Clinical Trial of Promising Treatment for Cystic Fibrosis Begins

A joint public-private effort led by scientists from the University of Illinois Urbana-Champaign and the University of Iowa, in collaboration with biotechnology company cystetic Medicines, has initiated a clinical trial for a potential breakthrough treatment for cystic fibrosis (CF). The inhalable molecular prosthetic, named CM001, aims to improve lung function in CF patients who do not benefit from current therapies. This study represents a significant step towards developing a safe and effective treatment for the progressive genetic disorder.

Clinical testing has commenced for a groundbreaking treatment for cystic fibrosis, led by scientists from the Carle Illinois College of Medicine at the University of Illinois Urbana-Champaign and the Carver College of Medicine at the University of Iowa, in partnership with cystetic Medicines, a biotechnology spin-out company. The trial focuses on an inhalable molecular prosthetic, CM001, which aims to enhance lung function in individuals with cystic fibrosis who do not respond to existing treatments.

The launch of this clinical trial marks an important milestone in a collaborative effort between the public and private sectors to develop a safe and effective treatment for cystic fibrosis. The genetic disorder is characterized by persistent lung infections that can cause severe long-term damage.

Lead researcher Martin Burke, a professor at CI MED, expressed optimism about the potential of the new treatment: “We’re hopeful that for those who have held their breath for far too long, this could be a first opportunity to regain ion-channel-like function in the airway and thereby address CF at its roots.” The research team, working in conjunction with scientists from the University of Iowa, aims to provide a treatment option that addresses the fundamental defect in CF.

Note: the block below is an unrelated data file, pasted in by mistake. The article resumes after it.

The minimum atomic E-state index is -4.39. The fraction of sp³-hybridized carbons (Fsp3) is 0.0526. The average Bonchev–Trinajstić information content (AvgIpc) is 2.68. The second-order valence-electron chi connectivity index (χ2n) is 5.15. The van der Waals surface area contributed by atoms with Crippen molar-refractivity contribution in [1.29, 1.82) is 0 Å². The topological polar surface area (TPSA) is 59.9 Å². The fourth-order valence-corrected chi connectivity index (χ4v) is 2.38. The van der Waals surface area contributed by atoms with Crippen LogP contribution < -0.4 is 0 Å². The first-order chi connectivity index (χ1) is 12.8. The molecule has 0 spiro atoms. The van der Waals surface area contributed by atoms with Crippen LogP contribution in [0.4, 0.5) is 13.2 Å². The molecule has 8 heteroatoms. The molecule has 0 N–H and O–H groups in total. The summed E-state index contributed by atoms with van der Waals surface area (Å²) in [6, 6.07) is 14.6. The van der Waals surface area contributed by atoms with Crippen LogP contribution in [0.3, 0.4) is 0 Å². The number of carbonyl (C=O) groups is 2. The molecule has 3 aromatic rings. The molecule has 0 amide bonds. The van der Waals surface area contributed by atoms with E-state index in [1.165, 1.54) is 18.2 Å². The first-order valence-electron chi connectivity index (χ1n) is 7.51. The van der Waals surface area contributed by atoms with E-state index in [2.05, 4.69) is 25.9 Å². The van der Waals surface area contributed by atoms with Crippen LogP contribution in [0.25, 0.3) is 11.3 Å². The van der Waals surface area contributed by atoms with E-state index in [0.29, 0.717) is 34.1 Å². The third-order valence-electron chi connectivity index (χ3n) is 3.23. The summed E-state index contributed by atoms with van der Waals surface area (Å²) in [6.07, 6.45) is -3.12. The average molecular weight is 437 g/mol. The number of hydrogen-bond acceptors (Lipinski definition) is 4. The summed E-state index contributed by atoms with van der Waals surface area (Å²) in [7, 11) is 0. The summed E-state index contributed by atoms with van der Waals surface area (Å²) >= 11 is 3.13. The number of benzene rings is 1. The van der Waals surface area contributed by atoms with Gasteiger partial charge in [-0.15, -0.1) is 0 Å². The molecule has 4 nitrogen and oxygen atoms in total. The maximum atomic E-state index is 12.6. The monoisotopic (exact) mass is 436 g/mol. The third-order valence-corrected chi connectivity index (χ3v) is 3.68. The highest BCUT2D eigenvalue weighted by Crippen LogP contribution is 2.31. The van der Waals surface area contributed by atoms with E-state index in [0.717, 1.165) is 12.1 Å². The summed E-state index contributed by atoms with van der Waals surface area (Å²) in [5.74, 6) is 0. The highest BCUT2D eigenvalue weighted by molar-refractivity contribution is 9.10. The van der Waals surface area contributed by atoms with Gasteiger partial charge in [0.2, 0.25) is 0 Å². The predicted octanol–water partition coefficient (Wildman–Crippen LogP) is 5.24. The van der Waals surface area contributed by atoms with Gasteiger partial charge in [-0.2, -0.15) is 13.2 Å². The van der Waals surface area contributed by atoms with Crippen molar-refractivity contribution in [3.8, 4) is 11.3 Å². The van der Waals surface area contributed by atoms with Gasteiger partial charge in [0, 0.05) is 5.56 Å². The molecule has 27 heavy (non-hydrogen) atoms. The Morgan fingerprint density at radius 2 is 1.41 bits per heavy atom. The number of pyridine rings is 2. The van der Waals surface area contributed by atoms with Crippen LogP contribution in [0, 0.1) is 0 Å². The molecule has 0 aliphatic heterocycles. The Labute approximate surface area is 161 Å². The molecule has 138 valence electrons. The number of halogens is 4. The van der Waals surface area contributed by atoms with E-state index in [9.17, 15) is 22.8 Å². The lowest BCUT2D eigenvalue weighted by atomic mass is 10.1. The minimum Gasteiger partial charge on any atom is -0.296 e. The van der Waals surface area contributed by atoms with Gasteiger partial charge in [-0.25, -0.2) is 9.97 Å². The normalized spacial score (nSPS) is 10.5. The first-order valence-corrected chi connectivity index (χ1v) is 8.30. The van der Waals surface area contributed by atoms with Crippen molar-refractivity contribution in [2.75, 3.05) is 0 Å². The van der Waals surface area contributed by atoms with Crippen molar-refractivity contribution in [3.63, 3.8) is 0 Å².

Recently, the first human volunteers in New Zealand began receiving the new inhaled drug CM001, which acts as a molecular prosthetic by replacing missing or dysfunctional protein channels. The drug employs a novel inhaled dry powder formulation to directly target the lungs, allowing for consistent dosing. Burke explained the potential benefits of this approach: “With this method, people with CF could directly deliver this molecular prosthetic to their lungs where they need it most, hopefully increasing its efficacy and safety.” The ongoing clinical trial will evaluate the drug’s safety, tolerability, and movement within the body.

Cystic fibrosis is caused by mutations in the cystic fibrosis transmembrane conductance regulator (CFTR) gene, which affects the production of the protein responsible for maintaining the balance of anions and fluid in the lungs and other organs. Dysfunctional CFTR protein leads to the formation of thick, sticky mucus in the lungs, resulting in breathing difficulties and frequent infections. While a class of drugs known as CFTR modulators can restore protein-channel function in many CF patients, those who produce little or no CFTR protein have limited treatment options.

Burke and his team believe that CM001 can act as a molecular prosthetic, replacing the missing protein and restoring ion channel function. The initial focus is on providing benefits to the 10% of the CF population that does not respond to CFTR modulators. Additionally, the concept of molecular prosthetics holds potential for treating all individuals affected by cystic fibrosis, regardless of their specific CFTR gene mutation.